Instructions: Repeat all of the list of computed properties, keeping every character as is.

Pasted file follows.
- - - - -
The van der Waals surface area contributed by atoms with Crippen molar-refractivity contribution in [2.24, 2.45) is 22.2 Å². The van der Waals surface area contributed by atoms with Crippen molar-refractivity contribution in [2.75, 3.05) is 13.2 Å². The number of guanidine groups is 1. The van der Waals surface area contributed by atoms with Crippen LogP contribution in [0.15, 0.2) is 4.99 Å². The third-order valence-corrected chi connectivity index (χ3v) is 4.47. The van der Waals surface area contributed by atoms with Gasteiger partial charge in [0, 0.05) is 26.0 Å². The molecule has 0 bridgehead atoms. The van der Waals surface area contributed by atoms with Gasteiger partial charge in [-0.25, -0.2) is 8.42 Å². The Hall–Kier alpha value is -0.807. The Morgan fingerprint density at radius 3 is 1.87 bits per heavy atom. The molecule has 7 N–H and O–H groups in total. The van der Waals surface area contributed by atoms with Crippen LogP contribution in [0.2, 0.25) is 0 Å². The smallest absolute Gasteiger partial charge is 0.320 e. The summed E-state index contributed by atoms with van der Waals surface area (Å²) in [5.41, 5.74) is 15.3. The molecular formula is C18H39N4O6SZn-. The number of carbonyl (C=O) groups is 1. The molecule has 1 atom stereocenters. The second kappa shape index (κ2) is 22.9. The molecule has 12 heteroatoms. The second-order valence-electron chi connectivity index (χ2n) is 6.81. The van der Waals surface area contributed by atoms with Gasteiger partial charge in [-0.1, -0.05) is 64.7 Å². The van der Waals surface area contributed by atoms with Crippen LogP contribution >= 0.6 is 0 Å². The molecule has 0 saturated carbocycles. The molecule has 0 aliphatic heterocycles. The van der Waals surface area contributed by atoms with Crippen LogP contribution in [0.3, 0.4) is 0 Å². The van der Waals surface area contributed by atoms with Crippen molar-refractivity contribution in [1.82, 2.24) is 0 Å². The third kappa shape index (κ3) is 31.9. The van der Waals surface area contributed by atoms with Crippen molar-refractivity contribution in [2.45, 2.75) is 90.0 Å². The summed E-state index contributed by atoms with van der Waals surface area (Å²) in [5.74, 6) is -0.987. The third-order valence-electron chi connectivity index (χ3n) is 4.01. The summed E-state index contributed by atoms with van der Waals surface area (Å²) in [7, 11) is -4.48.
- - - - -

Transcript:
The van der Waals surface area contributed by atoms with Crippen molar-refractivity contribution in [2.24, 2.45) is 22.2 Å². The van der Waals surface area contributed by atoms with Crippen molar-refractivity contribution in [2.75, 3.05) is 13.2 Å². The number of guanidine groups is 1. The van der Waals surface area contributed by atoms with Crippen LogP contribution in [0.15, 0.2) is 4.99 Å². The third-order valence-corrected chi connectivity index (χ3v) is 4.47. The van der Waals surface area contributed by atoms with Gasteiger partial charge in [0, 0.05) is 26.0 Å². The molecule has 0 bridgehead atoms. The van der Waals surface area contributed by atoms with Gasteiger partial charge in [-0.25, -0.2) is 8.42 Å². The Hall–Kier alpha value is -0.807. The Morgan fingerprint density at radius 3 is 1.87 bits per heavy atom. The molecule has 7 N–H and O–H groups in total. The van der Waals surface area contributed by atoms with Crippen LogP contribution in [0.2, 0.25) is 0 Å². The smallest absolute Gasteiger partial charge is 0.320 e. The summed E-state index contributed by atoms with van der Waals surface area (Å²) in [5.41, 5.74) is 15.3. The molecular formula is C18H39N4O6SZn-. The number of carbonyl (C=O) groups is 1. The molecule has 1 atom stereocenters. The second kappa shape index (κ2) is 22.9. The molecule has 12 heteroatoms. The second-order valence-electron chi connectivity index (χ2n) is 6.81. The van der Waals surface area contributed by atoms with Gasteiger partial charge in [-0.1, -0.05) is 64.7 Å². The van der Waals surface area contributed by atoms with Crippen LogP contribution >= 0.6 is 0 Å². The molecule has 0 saturated carbocycles. The molecule has 0 aliphatic heterocycles. The van der Waals surface area contributed by atoms with Crippen LogP contribution in [0.3, 0.4) is 0 Å². The van der Waals surface area contributed by atoms with Crippen molar-refractivity contribution in [1.82, 2.24) is 0 Å². The third kappa shape index (κ3) is 31.9. The van der Waals surface area contributed by atoms with Crippen molar-refractivity contribution in [2.45, 2.75) is 90.0 Å². The summed E-state index contributed by atoms with van der Waals surface area (Å²) in [5.74, 6) is -0.987. The third-order valence-electron chi connectivity index (χ3n) is 4.01. The summed E-state index contributed by atoms with van der Waals surface area (Å²) in [7, 11) is -4.48.